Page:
Whether you have diabetes or not, keeping fit plays an important role in keeping your body healthy and hearty in different ways! Be it stress, lack of self-confidence, or sleep, exercising has a way to solve these complexities and transform your life within the initial stages itself. Staying active not only lower your chances of developing other complications like high blood pressure, heart disease, nerve damage, and vision loss but also helps improve your overall quality of life.
Exercise has been known to be a vital part of type 1 diabetes treatment, as it increases insulin sensitivity in people with type 1 diabetes. In other words, after a workout session, your body doesn’t need as much insulin to process carbohydrates. As people with diabetes tend to be more susceptible to developing blocked arteries leading to heart attacks, exercising will also help avoid such long-term complications! There are three main kinds of exercise—aerobic, strength training, and flexibility work, you could try your hands at!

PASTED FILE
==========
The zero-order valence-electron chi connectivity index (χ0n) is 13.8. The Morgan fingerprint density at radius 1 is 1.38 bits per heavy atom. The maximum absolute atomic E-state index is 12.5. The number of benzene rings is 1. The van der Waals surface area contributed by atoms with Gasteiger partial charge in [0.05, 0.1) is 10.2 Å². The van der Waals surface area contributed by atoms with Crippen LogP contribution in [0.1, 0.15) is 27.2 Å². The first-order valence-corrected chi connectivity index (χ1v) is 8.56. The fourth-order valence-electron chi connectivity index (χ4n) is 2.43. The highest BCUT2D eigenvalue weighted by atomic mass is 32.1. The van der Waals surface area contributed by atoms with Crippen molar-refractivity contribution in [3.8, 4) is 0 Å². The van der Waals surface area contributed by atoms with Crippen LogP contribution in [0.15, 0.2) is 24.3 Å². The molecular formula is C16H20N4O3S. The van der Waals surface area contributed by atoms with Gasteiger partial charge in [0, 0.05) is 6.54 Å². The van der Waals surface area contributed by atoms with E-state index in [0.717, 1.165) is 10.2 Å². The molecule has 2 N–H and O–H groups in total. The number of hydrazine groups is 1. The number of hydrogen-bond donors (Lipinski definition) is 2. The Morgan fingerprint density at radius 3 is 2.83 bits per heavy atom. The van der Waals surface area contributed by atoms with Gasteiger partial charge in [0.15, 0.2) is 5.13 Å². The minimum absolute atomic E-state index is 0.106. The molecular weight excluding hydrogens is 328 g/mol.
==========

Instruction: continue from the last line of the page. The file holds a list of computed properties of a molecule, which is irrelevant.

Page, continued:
Aerobic Exercises: The American Diabetes Association recommends 150 minutes of moderate-intensity aerobic exercise a week, 30 minutes five days a week. Increasing your general physical movement would also be considered helpful like taking the stairs instead of the lift, housework, taking a walk at lunch, going on a hike, or just gardening. You could also squeeze in an intense workout session doing any of these:
Strength Training: Strength training will help you achieve lean, efficient muscles, and it also helps you maintain strong, healthy bones. Weight training using your body weight to build up strength is one of the most used strength training techniques today! Lifting weights for about 20-30 minutes, twice a week is sufficient to get the full benefits of strength training.
Flexibility Training: With flexibility training, you’ll improve the functionality of your muscles and joints. Stretching before and after exercise reduces muscle soreness and relaxes your muscles making it flexible and ready for the intensity of a workout!
Exercising and being active, in the life of a person with type 1 diabetes is just as important as their diet and medication. However, if you have any underlying conditions or feel unwell, you should talk to your doctor or consult an exercise physiologist before you start increasing the intensity of your exercise. So your long-term health depends on your commitment to exercising and making it a priority!